Ágnes Mócsy did not always want to be a theoretical physicist. Like a lot of us, she at first failed to see the beauty and grace hidden within those stale science textbooks.
This Friday at the Facility for Rare Isotope Beams on Michigan State University’s campus, Dr. Mócsy will be giving a presentation titled “Physics in Concert with the Arts,” which explores the connections between science and art.
Mócsy, a professor of physics and astronomy at the Pratt Institute, grew up as a Hungarian minority in Romania, under a dictatorship that provided little room for educational exploration. “There were no electives, so you had to take physics, chemistry and biology,” Mócsy said.
A good teacher, one who taught with charisma and humor, got Mócsy to see that physics was fun and relevant to the world around her. “I wanted to impress him, so I started studying more rigorously,” she said.
The Iron Curtain fell while Mócsy was in university. After that, she obtained a passport, took off, and now only returns home for the occasional visit. She earned three degrees, including a Ph.D. from the University of Minnesota.
Mócsy’s decision to become a professional polymath was not an easy one. Her lifelong dream was to teach at a university, but then she saw a job posting in a nature magazine. The Pratt Institute, a prestigious art school, was hiring scientists as full-time faculty.
“After 10 days of agony, I decided to go with Pratt,” she said. “It was a completely risky, alternative route.”
The job forced Mócsy to figure out how to teach complicated physics without “dumbing it down” for her art students.
“Early on, I started thinking of ways to challenge the students to grow their artistic abilities together with their scientific understanding,” she said.
She had her students choose a topic from the course, research it and express it in an artistic medium of their choice. Then, a panel of scientists and artists judged their creations.
“I ended up producing and creating shows in the city, art shows, fashion shows, with the students’ work,” she said. Some of this artwork will be featured in Mócsy’s presentation. “It ended up feeding further collaboration with artists.”
This is all part of what Mócsy referred to as her “multidisciplinary journey.” She began to understand that art and science are more closely intertwined than we typically think.
“In previous times, art history and science history coexisted. Scientific and artistic changes happened at the same time but without knowing each other, indicating that both science and art can change the status quo,” she said.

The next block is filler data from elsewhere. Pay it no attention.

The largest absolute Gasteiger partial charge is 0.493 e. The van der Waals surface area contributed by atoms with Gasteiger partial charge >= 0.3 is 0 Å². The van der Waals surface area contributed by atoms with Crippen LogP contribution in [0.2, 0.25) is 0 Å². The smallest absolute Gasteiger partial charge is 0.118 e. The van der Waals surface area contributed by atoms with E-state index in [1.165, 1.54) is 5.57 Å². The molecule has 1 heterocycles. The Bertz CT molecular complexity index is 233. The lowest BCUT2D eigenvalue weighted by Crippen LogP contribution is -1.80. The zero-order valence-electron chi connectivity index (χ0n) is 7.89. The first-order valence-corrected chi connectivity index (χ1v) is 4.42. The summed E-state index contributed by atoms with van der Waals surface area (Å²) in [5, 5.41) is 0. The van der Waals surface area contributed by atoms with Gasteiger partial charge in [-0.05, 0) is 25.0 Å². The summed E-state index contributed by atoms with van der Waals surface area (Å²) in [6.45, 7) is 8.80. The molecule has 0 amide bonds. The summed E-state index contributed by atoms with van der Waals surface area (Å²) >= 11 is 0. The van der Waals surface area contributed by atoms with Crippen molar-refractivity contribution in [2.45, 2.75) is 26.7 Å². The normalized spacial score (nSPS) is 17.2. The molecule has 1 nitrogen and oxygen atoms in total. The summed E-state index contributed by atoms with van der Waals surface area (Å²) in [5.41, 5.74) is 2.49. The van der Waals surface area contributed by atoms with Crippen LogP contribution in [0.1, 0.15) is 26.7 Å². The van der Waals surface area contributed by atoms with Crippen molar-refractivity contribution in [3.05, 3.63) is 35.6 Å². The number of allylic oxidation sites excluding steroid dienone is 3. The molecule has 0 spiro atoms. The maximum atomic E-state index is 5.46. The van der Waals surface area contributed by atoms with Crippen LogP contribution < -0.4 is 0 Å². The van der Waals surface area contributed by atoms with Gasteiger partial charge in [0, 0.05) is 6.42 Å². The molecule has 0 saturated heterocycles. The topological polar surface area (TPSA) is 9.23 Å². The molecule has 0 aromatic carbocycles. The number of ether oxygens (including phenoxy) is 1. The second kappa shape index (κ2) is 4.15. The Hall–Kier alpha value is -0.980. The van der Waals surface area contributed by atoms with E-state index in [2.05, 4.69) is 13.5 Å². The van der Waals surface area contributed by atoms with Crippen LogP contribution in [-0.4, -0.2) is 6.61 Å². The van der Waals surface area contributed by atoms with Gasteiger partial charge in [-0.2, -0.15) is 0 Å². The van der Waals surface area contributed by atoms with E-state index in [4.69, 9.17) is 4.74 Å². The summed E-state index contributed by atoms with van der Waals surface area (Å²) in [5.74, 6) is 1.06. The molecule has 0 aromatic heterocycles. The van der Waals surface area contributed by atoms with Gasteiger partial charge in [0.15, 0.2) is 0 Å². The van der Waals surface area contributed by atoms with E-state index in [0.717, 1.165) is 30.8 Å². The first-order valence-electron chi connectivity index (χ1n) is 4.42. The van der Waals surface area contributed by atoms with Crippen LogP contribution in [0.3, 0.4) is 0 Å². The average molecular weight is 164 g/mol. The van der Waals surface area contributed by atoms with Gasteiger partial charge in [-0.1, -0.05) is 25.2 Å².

Perhaps this reminds you of the men of the Renaissance — Da Vinci, Galileo and Michelangelo. They are presented as infallible and multifaceted geniuses that existed at the forefront of a new era, capable of painting the Sistine Chapel one day and discovering Europa the next.
Mócsy is careful to avoid lionizing so-called geniuses. She actually prefers to avoid the word “genius” entirely. To her, it is an outdated term that undercuts the value of collaboration.
Instead, Mócsy prefers to make room for “participation and unification of people from minority backgrounds.” She said, “When I talk about art, I talk about it in a wider sense, rather than zooming in on Western gallery culture.”
The same problem is evident in the scientific world, too. As an example, Mócsy cited Einstein, the archetypal genius. She pointed out that his work is in conversation with the work of many scientists who came before him. “Collaboration and discussion make progress happen,” she said. “When we say someone is self-made, it’s simply not true.”
The very concept of genius is harmful, too, because it mainly benefits a certain stereotype — specifically, white males with money and an ego. “The ‘Genius Myth’ highly disadvantages people who don’t fit that stereotype, like women or African-Americans. They don’t get a voice,” she said.
Mócsy is a believer in a brave new world, one in which there is space for people of all backgrounds to study what they like, where collaboration is celebrated and the ‘Genius Myth’ is discarded. She also hopes to see more diversity in her field.
For anyone nervous to enter the world of science, for all those who don’t feel like they belong, Mócsy has a piece of advice: “We all have been scared of our choices. Not doing what you like for the wrong reasons is a tragedy.”
“Physics in Concert with the Arts”
Friday, Feb. 28, 5:30 p.m.
Facility for Rare Isotope Beams
640 S Shaw Ln, East Lansing
(517) 908-7573, frib.msu.edu
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